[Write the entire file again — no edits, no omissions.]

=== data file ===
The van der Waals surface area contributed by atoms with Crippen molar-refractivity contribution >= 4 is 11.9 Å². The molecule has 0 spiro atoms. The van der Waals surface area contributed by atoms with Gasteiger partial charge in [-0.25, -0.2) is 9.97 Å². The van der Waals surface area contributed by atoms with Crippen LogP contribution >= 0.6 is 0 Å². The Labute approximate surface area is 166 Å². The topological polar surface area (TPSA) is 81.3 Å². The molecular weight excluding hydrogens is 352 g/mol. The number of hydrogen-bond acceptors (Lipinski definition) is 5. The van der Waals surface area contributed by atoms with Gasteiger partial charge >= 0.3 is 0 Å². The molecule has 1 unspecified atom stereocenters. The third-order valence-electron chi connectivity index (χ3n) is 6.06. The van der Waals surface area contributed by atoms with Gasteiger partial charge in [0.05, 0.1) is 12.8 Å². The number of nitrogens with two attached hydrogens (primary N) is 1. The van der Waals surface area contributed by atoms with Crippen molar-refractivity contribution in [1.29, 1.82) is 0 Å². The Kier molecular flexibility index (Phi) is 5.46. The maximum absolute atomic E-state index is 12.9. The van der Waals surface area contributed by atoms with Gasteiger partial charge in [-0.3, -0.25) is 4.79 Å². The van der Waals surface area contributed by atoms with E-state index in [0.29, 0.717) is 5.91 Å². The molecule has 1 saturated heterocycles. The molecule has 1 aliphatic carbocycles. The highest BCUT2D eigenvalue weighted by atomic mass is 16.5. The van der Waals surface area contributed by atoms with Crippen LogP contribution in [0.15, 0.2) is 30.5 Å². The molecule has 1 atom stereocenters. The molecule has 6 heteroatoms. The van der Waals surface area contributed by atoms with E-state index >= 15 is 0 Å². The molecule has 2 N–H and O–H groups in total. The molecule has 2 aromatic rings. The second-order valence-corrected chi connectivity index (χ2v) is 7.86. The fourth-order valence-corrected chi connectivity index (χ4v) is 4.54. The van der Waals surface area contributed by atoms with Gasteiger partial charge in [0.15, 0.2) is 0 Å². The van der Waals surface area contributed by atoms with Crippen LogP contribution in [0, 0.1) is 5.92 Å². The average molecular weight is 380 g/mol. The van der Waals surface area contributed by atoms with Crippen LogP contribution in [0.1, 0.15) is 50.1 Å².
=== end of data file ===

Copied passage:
The van der Waals surface area contributed by atoms with Crippen molar-refractivity contribution >= 4 is 11.9 Å². The molecule has 0 spiro atoms. The van der Waals surface area contributed by atoms with Gasteiger partial charge in [-0.25, -0.2) is 9.97 Å². The van der Waals surface area contributed by atoms with Crippen LogP contribution >= 0.6 is 0 Å². The Labute approximate surface area is 166 Å². The topological polar surface area (TPSA) is 81.3 Å². The molecular weight excluding hydrogens is 352 g/mol. The number of hydrogen-bond acceptors (Lipinski definition) is 5. The van der Waals surface area contributed by atoms with Gasteiger partial charge >= 0.3 is 0 Å². The molecule has 1 unspecified atom stereocenters. The third-order valence-electron chi connectivity index (χ3n) is 6.06. The van der Waals surface area contributed by atoms with Gasteiger partial charge in [0.05, 0.1) is 12.8 Å². The number of nitrogens with two attached hydrogens (primary N) is 1. The van der Waals surface area contributed by atoms with Crippen molar-refractivity contribution in [1.29, 1.82) is 0 Å². The Kier molecular flexibility index (Phi) is 5.46. The maximum absolute atomic E-state index is 12.9. The van der Waals surface area contributed by atoms with Gasteiger partial charge in [-0.3, -0.25) is 4.79 Å². The van der Waals surface area contributed by atoms with E-state index in [0.29, 0.717) is 5.91 Å². The molecule has 1 saturated heterocycles. The molecule has 1 aliphatic carbocycles. The highest BCUT2D eigenvalue weighted by atomic mass is 16.5. The van der Waals surface area contributed by atoms with Crippen LogP contribution in [0.15, 0.2) is 30.5 Å². The molecule has 1 atom stereocenters. The molecule has 6 heteroatoms. The van der Waals surface area contributed by atoms with E-state index >= 15 is 0 Å². The molecule has 2 N–H and O–H groups in total. The molecule has 2 aromatic rings. The second-order valence-corrected chi connectivity index (χ2v) is 7.86. The fourth-order valence-corrected chi connectivity index (χ4v) is 4.54. The van der Waals surface area contributed by atoms with Gasteiger partial charge in [0.15, 0.2) is 0 Å². The van der Waals surface area contributed by atoms with Crippen LogP contribution in [0, 0.1) is 5.92 Å². The average molecular weight is 380 g/mol. The van der Waals surface area contributed by atoms with Crippen LogP contribution in [0.1, 0.15) is 50.1 Å².